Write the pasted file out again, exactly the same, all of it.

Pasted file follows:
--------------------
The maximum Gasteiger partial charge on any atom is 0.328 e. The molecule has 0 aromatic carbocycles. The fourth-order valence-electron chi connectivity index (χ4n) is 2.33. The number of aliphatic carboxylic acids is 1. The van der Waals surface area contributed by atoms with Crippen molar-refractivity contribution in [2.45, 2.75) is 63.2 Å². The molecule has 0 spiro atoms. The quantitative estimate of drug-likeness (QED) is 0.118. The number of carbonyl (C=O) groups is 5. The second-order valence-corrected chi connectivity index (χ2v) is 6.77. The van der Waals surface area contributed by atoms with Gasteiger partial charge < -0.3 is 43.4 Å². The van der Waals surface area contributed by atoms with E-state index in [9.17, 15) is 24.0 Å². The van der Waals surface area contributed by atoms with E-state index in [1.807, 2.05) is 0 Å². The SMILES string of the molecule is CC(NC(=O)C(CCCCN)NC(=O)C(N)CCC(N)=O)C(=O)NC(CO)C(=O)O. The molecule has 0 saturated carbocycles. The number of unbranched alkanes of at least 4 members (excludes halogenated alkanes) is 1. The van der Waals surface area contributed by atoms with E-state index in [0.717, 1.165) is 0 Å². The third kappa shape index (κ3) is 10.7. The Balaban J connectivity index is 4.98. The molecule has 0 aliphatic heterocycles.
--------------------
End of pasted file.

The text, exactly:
The maximum Gasteiger partial charge on any atom is 0.328 e. The molecule has 0 aromatic carbocycles. The fourth-order valence-electron chi connectivity index (χ4n) is 2.33. The number of aliphatic carboxylic acids is 1. The van der Waals surface area contributed by atoms with Crippen molar-refractivity contribution in [2.45, 2.75) is 63.2 Å². The molecule has 0 spiro atoms. The quantitative estimate of drug-likeness (QED) is 0.118. The number of carbonyl (C=O) groups is 5. The second-order valence-corrected chi connectivity index (χ2v) is 6.77. The van der Waals surface area contributed by atoms with Gasteiger partial charge < -0.3 is 43.4 Å². The van der Waals surface area contributed by atoms with E-state index in [9.17, 15) is 24.0 Å². The van der Waals surface area contributed by atoms with E-state index in [1.807, 2.05) is 0 Å². The SMILES string of the molecule is CC(NC(=O)C(CCCCN)NC(=O)C(N)CCC(N)=O)C(=O)NC(CO)C(=O)O. The molecule has 0 saturated carbocycles. The number of unbranched alkanes of at least 4 members (excludes halogenated alkanes) is 1. The van der Waals surface area contributed by atoms with E-state index in [0.717, 1.165) is 0 Å². The third kappa shape index (κ3) is 10.7. The Balaban J connectivity index is 4.98. The molecule has 0 aliphatic heterocycles.